|Re: inlining + optimization = nuisance bugs email@example.com (Toon Moene) (1998-09-29)|
|Re: inlining + optimization = nuisance bugs firstname.lastname@example.org (1998-10-01)|
|Re: floating point, was inlining + optimization = nuisance bugs email@example.com (David Chase) (1998-10-04)|
|Re: floating point, was inlining + optimization = nuisance bugs firstname.lastname@example.org (Toon Moene) (1998-10-04)|
|Re: floating point, was inlining + optimization = nuisance bugs email@example.com (1998-10-05)|
|From:||Toon Moene <firstname.lastname@example.org>|
|Date:||4 Oct 1998 01:10:39 -0400|
|Organization:||Moene Computational Physics, Maartensdijk, The Netherlands|
email@example.com (Wclodius) wrote:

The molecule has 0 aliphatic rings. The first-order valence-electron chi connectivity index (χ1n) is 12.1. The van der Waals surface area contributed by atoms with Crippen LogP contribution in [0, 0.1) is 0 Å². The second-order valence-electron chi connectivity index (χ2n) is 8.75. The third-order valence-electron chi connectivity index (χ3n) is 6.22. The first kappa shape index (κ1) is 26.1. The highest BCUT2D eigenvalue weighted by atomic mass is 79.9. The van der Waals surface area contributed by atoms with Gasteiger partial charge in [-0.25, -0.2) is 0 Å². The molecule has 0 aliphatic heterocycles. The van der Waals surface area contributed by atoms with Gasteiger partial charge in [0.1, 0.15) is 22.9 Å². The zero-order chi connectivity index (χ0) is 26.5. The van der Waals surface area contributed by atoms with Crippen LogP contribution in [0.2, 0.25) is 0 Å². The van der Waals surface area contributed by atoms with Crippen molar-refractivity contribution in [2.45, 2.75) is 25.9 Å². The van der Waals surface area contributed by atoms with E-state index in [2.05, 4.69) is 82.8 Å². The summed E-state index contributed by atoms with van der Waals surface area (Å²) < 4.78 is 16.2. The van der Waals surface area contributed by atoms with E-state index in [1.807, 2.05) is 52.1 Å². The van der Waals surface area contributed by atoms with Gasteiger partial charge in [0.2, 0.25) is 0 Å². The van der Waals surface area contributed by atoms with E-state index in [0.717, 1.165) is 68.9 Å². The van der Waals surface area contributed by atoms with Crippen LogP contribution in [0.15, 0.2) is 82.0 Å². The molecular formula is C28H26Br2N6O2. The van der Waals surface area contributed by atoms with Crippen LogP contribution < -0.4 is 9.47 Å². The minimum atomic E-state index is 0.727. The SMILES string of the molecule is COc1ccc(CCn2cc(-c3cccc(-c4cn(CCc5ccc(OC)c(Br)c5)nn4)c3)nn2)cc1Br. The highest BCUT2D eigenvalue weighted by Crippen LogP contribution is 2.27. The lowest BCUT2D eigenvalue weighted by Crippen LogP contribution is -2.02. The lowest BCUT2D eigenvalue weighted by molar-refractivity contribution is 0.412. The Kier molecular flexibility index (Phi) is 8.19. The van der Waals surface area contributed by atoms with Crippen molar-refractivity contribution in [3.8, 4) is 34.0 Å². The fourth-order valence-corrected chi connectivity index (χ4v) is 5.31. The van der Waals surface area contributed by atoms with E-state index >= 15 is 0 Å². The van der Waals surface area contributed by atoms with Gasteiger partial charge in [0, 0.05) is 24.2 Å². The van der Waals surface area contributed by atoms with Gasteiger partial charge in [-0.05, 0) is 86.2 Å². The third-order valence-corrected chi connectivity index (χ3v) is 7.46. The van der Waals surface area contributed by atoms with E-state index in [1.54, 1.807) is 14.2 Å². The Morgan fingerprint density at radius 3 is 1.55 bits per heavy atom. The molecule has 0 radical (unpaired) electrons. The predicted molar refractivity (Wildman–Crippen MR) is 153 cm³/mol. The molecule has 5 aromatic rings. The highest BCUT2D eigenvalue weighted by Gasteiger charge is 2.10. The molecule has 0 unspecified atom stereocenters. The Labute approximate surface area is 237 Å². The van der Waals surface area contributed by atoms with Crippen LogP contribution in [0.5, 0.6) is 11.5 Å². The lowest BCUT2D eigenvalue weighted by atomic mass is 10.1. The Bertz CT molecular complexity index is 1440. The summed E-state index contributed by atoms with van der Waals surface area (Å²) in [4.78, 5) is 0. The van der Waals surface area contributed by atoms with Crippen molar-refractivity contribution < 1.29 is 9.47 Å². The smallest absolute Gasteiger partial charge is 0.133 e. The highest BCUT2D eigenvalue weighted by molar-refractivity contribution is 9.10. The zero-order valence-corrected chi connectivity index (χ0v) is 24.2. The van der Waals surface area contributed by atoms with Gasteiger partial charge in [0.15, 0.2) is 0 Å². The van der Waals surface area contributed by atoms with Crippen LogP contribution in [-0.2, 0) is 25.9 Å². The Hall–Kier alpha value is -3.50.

> Toon Moene <firstname.lastname@example.org> wrote:
> > Of course, the compiler _could_ remedy this by slowing down the
> > whole computation such that every floating point intermediate was
> > stored in memory (just singling out XNEW is too hard), <snip>
> Is it too hard in general, or would it require a significant
> restructuring of GCC in particular? I would expect this to be fairly
> easy to do, for example, in a compiler that uses single structural
> assignment for its intermediate representation.
Well, now that you point it out to me, I should have added "IMDatedO"
to that phrase - all I know about compilers is written up in the 1977
edition of the Dragon book ;-) SSA has been discussed shortly on the
egcs list when it was very young (the list, that is), but it never got
Perhaps just storing both sides of an (in)equality operator in memory
before the comparison would already help.
Toon Moene (mailto:email@example.com)
Saturnushof 14, 3738 XG Maartensdijk, The Netherlands
Phone: +31 346 214290; Fax: +31 346 214286
g77 Support: mailto:firstname.lastname@example.org; egcs: mailto:email@example.com
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